When older, worked as bagger in a supermarket, put groceries into paper (trash) bags; then in a dry cleaners; then in a drugstore (with a great popcorn machine; free popcorn for me!) — the drugstore/me also made key copies plus cut roll-up blinds to the right size.

    I was reminded of these jobs also when reading Snowball, the bio of Warren Buffett, who did lots of odd jobs when young, too.

    It's terrible that "liability" and other legal fears has killed so many opportunities for young folk to get money by doing some real service.

  13. Mowed lawns, shoveled snow, sold things door to door (candy, flower seeds, Christmas cards, whatever), even babysitting for spending money. No allowance, do chores as assigned. Junior Achievement got me firmly hooked on sales, with which I've made a living the last 41 years.

  14. From 9 to 12 I earned my money milking my elderly neighbors two cows (milking machines were then way to expensive), from 12 to 18 I helped in the local woodworking shop every day after school and after I became a legal adult and finished high-school I got a job and paid for my college education.
    I got in more than one kerfuffles with my sister because she gave her children practically everything they wanted since she wanted for them to "have a real childhood, and not have to struggle like us". I told her she makes them into helpless and useless jerks, but she always had the final argument: "you don't have kids so you have no clue what it's like". The fact that my wife and I couldn't have kids was turned against anything I said. In the end the kids didn't turned out to bad, but her daughter took until she was 27 to become truly independent while her son is still somehow "finding himself" with 25, although working through his masters degree in project management.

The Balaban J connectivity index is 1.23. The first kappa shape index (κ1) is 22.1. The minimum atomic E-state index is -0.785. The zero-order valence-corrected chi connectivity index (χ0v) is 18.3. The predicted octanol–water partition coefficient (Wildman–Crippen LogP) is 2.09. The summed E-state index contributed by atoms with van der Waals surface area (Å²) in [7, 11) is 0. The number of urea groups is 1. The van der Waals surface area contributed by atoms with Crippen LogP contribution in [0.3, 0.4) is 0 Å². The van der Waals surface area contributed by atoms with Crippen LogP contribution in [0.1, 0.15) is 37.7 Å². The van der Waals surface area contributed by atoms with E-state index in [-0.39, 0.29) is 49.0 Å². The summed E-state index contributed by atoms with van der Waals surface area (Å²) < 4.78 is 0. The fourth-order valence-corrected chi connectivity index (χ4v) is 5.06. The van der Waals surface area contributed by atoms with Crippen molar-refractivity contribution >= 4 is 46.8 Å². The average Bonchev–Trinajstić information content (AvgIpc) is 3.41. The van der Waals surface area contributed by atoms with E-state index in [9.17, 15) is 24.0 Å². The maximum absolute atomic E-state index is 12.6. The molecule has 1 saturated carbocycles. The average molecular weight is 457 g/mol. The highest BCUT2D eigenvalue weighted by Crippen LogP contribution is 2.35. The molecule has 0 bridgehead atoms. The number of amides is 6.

People tend to blind themselves to reality out of love but in the end everybody loses not accepting the harsh reality.

  15. I have a young 11 year old neighbor. He comes by daily to make sure I'm not dead and on Saturday he wants to help clean. Mostly he want to vacuum as I have a Dyson and it's light enough for him to handle. He does other age appropriate jobs, hauling debris to the street, potting and planting veggies and herbs, etc around here and I pay him the standard minimum wage. He uses the money to buy gas and equipment for his mini bike and online games.

    I don't know how long this will continue as he is approaching those teen years but he does understand that work=cash.